|Publication number||US4607496 A|
|Application number||US 06/632,693|
|Publication date||Aug 26, 1986|
|Filing date||Jul 23, 1984|
|Priority date||Jul 29, 1982|
|Also published as||EP0100648A2, EP0100648A3|
|Publication number||06632693, 632693, US 4607496 A, US 4607496A, US-A-4607496, US4607496 A, US4607496A|
|Original Assignee||Yoshiaki Nagaura|
|Export Citation||BiBTeX, EndNote, RefMan|
|Patent Citations (6), Referenced by (23), Classifications (8), Legal Events (6)|
|External Links: USPTO, USPTO Assignment, Espacenet|
This application is a Continuation-In-Part of U.S. Ser. No. 518,105 filed on July 28, 1983 now abandoned.
1. Field of the Invention
The present invention relates to a method of holding a workpiece to be worked precisely, and more particularly to a method of holding and publishing a workpiece on a workpiece holder of a driving member or the like for driving the workpiece, through utilization of freezing a material such as water or the like so that the workpiece can be securely retained on the holder while being worked in a grinding liquid.
2. Description of the Prior Art
Conventionally, for example, in the case of working of both surfaces of a silicon wafer with high precision, each surface of the wafer is held to a supporting surface or the like of a driving member through using organic adhesive.
In this case, however, the organic adhesive must have a certain thickness since too small a thickness of the adhesive may lead to loss of its adhesion due to limitation of its molecular structure and, in addition, since the adhesive is soft until it is hardened, the wafer cannot be held with its adhereing surface completely parallel to the supporting surface or the like. Therefore, the use of the adhesive poses a problem in terms of working precision. Moreover, the adhesive is hard to be peeled off and the wafer may be often damaged when peeling off the adhesive; this imposes limitations on machining of a large sized wafer. Furthermore, the adhesive is generally hardened by heating; however, this heat treatment causes thermal expansion of the air or other substances included in the adhesive. This also presents the problem that an extra stress may be applied to the wafer due to the difference in thermal expansion between the material of the wafer supporting surface or the like and the wafer.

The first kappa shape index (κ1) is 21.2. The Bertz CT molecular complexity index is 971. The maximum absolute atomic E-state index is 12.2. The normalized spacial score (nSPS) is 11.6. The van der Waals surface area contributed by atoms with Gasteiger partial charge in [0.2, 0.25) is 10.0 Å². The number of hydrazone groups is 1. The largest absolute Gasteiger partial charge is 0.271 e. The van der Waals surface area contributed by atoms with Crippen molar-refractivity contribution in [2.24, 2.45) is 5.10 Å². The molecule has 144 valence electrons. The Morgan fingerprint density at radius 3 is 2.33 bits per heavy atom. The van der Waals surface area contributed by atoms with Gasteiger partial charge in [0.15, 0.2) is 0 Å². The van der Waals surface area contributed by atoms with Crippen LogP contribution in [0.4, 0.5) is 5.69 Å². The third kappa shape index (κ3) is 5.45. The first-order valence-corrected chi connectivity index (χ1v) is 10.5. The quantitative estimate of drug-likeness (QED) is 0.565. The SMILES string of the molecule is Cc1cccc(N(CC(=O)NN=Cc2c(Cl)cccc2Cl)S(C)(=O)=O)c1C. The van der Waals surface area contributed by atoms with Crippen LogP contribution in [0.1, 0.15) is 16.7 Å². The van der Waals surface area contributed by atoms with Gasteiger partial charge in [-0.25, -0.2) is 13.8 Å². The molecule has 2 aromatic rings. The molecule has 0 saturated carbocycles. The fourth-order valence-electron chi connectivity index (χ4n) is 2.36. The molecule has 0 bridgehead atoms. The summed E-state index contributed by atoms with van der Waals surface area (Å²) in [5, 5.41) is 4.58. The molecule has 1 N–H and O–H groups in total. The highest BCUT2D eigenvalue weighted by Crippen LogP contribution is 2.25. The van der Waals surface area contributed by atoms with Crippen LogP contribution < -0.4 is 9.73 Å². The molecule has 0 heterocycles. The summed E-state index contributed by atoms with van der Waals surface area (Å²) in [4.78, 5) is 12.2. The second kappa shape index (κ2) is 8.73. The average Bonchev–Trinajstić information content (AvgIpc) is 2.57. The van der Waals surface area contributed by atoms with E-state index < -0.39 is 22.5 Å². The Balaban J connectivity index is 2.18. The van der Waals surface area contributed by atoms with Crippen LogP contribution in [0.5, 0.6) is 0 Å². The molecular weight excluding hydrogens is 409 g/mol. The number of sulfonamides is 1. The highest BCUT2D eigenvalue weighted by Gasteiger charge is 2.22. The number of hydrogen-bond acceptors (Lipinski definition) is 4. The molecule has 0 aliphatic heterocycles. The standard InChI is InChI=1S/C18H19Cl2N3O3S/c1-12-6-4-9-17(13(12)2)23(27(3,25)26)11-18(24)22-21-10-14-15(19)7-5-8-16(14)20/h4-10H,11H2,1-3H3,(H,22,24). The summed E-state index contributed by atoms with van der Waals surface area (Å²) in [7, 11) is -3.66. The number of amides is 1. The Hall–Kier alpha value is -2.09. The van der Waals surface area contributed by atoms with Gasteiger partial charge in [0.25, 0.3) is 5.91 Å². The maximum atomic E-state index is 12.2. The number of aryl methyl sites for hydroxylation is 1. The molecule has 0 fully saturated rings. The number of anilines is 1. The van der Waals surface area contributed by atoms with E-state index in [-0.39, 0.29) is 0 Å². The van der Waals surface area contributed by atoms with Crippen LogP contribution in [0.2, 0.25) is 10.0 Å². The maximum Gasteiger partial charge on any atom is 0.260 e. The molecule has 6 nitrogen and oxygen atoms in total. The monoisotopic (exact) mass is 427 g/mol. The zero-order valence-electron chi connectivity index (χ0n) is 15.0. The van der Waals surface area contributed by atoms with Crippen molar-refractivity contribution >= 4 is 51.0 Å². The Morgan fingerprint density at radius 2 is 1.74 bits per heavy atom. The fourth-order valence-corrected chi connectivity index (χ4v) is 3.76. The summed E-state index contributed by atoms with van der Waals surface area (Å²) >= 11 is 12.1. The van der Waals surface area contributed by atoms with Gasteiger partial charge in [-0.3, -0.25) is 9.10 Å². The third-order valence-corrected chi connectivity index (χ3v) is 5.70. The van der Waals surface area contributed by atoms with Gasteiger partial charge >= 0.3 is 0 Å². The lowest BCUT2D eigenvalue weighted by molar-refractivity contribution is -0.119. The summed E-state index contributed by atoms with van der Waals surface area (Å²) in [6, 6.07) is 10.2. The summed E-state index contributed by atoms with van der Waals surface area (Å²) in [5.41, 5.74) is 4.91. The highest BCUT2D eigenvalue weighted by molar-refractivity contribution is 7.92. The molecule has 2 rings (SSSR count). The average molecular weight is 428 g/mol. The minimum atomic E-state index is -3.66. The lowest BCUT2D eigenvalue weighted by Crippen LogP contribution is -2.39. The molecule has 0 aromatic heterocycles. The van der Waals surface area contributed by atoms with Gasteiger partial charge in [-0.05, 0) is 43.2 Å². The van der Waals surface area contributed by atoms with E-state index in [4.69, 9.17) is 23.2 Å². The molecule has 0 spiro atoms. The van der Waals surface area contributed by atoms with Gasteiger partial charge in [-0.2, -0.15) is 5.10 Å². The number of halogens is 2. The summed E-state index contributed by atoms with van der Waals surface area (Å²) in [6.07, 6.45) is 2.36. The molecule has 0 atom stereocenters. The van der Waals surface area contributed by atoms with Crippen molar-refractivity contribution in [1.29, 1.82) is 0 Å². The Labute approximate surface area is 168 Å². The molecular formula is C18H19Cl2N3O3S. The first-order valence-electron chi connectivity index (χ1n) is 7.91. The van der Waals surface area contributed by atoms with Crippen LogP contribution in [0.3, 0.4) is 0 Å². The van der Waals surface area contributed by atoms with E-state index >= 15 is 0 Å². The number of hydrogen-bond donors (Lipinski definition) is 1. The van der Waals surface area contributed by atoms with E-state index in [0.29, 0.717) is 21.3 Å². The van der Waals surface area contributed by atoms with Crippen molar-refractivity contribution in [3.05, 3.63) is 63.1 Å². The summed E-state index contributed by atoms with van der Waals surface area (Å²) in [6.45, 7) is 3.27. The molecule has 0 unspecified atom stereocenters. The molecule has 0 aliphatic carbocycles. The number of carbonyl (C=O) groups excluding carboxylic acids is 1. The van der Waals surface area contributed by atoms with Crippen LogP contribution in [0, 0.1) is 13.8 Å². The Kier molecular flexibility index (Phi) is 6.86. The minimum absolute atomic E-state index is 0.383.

It is therefore an object of the present invention to provide a method of holding and polishing a workpiece on a workpiece holder of a driving member or the like through utilization of the freezing effect of water or the like to securely retain the workpiece on the holder while the workpiece is being worked in an abrading or grinding liquid.
FIG. 1 is a schematic front view of a grinder embodying the present invention;
FIG. 2 is a schematic plan view, explanatory of how to support a wafer;
FIG. 3 is a schematic side elevational view explanatory of a method of freezing the wafer onto a support member;
FIG. 4 is a schematic side elevational view explanatory of another method of freezing the wafer onto the support member;
FIG. 5 is a schematic plan view explanatory of the formation of straight grooves in the surface of the support member;
FIG. 6 is a cross-sectional view of FIG. 5;
FIGS. 7 and 8 are schematic plan views explanatory of the formation of grooves of other shapes in the surface of the support member;
FIG. 9 is a cross-sectional view showing an example of the groove;
FIG. 10 is a schematic partial view showing the formation of through holes in the support member;
FIG. 11 is a schematic view showing freezing of the wafer to the support member through using through holes;
FIGS. 12 and 13 are schematic diagrams respectively showing other examples of the application of this invention method to workpieces of other shapes and
FIG. 14 is a schematic front view of a grinder in a container having a grinding liquid therein according to the present invention.
With reference to the drawings, an embodiment of the present invention will be described in detail.
FIG. 1 is a front view showing a method of working a wafer which is a workpiece. Reference numeral 1 indicates generally a driving member; 2 denotes wafers; and 3 denotes a rotary disc, plate or other polising member.
The driving member 1 comprises a drive shaft 4 to be driven by drive means (not shown) and a disc-shaped workpiece holder 5. As shown in FIG. 2, the workpiece holder 5 is provided with a plurality of protruding support members 6 spaced apart an equal angular distance and is fixedly mounted on the top end portion of the drive shaft 4 coaxially therewith.
The rotary disc 3 is disposed in opposing relation to the workpiece holder 5 of the driving member 1, and is rotatable about the axis that is concentric with the workpiece holder 5 and movable up and down along the axis.
The driving member 1 and the rotary disc 3 constitute a grinder as identified generally by 7.
The wafer 2 is held on each support member 6 as shown in FIGS. 1 and 2 according to a method of the present invention. This holding method will hereinbelow be described in detail.
For holding of the wafer 2, water 8 is first coated on the support member 6 as shown in FIG. 3 and then each wafer 2 is placed thereon. In this state, the wafer 2 adheres closely to the support member 6 through an extremely thin film of water (hereinafter, referred to as a water film). Then, by cooling at least the support member 6 and the surrounding portion down to about -20° C., the water instantaneously turns into ice and the wafer 2 is frozen fast on the support member 6. In this case, since the wafer 2 is firmly held on the support member 6 through an extremely thin film of ice having a hexagonal crystalline sturcture measuring 4 Å by 7 Å, the top surface of the wafer 2 can be held in parallel to the surface of the support member 6. This is a solution to the problem encountered in the prior art using an adhesive binder.